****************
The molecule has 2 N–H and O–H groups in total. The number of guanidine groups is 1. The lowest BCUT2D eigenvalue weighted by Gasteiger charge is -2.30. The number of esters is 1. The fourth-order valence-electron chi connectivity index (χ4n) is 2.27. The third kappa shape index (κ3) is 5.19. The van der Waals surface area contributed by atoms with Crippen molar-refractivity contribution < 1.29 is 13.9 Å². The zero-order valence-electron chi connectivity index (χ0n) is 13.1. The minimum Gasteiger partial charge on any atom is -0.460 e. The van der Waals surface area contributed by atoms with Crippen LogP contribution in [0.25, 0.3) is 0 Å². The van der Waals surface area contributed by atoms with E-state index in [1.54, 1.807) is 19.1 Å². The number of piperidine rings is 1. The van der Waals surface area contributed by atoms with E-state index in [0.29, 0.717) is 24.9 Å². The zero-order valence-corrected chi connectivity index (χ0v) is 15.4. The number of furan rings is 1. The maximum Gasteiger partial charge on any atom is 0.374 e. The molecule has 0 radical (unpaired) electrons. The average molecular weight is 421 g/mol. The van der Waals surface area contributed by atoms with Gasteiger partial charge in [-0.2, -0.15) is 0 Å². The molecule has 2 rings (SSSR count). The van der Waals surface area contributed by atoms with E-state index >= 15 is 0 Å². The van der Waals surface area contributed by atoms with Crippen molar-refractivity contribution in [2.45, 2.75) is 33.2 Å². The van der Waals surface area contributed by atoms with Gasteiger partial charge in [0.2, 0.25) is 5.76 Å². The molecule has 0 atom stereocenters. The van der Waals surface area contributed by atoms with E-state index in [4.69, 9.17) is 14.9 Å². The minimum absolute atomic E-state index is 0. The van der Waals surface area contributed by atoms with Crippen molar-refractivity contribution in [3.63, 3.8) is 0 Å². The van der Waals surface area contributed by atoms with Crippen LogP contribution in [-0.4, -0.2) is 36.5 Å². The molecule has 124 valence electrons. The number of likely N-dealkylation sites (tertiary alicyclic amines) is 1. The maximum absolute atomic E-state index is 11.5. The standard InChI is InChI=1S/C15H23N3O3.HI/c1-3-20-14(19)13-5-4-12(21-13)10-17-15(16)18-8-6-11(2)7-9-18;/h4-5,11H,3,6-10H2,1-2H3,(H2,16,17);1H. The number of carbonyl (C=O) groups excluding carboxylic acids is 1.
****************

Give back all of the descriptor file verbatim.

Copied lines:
The molecule has 2 N–H and O–H groups in total. The number of guanidine groups is 1. The lowest BCUT2D eigenvalue weighted by Gasteiger charge is -2.30. The number of esters is 1. The fourth-order valence-electron chi connectivity index (χ4n) is 2.27. The third kappa shape index (κ3) is 5.19. The van der Waals surface area contributed by atoms with Crippen molar-refractivity contribution < 1.29 is 13.9 Å². The zero-order valence-electron chi connectivity index (χ0n) is 13.1. The minimum Gasteiger partial charge on any atom is -0.460 e. The van der Waals surface area contributed by atoms with Crippen LogP contribution in [0.25, 0.3) is 0 Å². The van der Waals surface area contributed by atoms with E-state index in [1.54, 1.807) is 19.1 Å². The number of piperidine rings is 1. The van der Waals surface area contributed by atoms with E-state index in [0.29, 0.717) is 24.9 Å². The zero-order valence-corrected chi connectivity index (χ0v) is 15.4. The number of furan rings is 1. The maximum Gasteiger partial charge on any atom is 0.374 e. The molecule has 0 radical (unpaired) electrons. The average molecular weight is 421 g/mol. The van der Waals surface area contributed by atoms with Gasteiger partial charge in [-0.2, -0.15) is 0 Å². The molecule has 2 rings (SSSR count). The van der Waals surface area contributed by atoms with E-state index >= 15 is 0 Å². The van der Waals surface area contributed by atoms with Crippen molar-refractivity contribution in [2.45, 2.75) is 33.2 Å². The van der Waals surface area contributed by atoms with Gasteiger partial charge in [0.2, 0.25) is 5.76 Å². The molecule has 0 atom stereocenters. The van der Waals surface area contributed by atoms with E-state index in [4.69, 9.17) is 14.9 Å². The minimum absolute atomic E-state index is 0. The van der Waals surface area contributed by atoms with Crippen molar-refractivity contribution in [3.63, 3.8) is 0 Å². The van der Waals surface area contributed by atoms with Crippen LogP contribution in [-0.4, -0.2) is 36.5 Å². The molecule has 124 valence electrons. The number of likely N-dealkylation sites (tertiary alicyclic amines) is 1. The maximum absolute atomic E-state index is 11.5. The standard InChI is InChI=1S/C15H23N3O3.HI/c1-3-20-14(19)13-5-4-12(21-13)10-17-15(16)18-8-6-11(2)7-9-18;/h4-5,11H,3,6-10H2,1-2H3,(H2,16,17);1H. The number of carbonyl (C=O) groups excluding carboxylic acids is 1.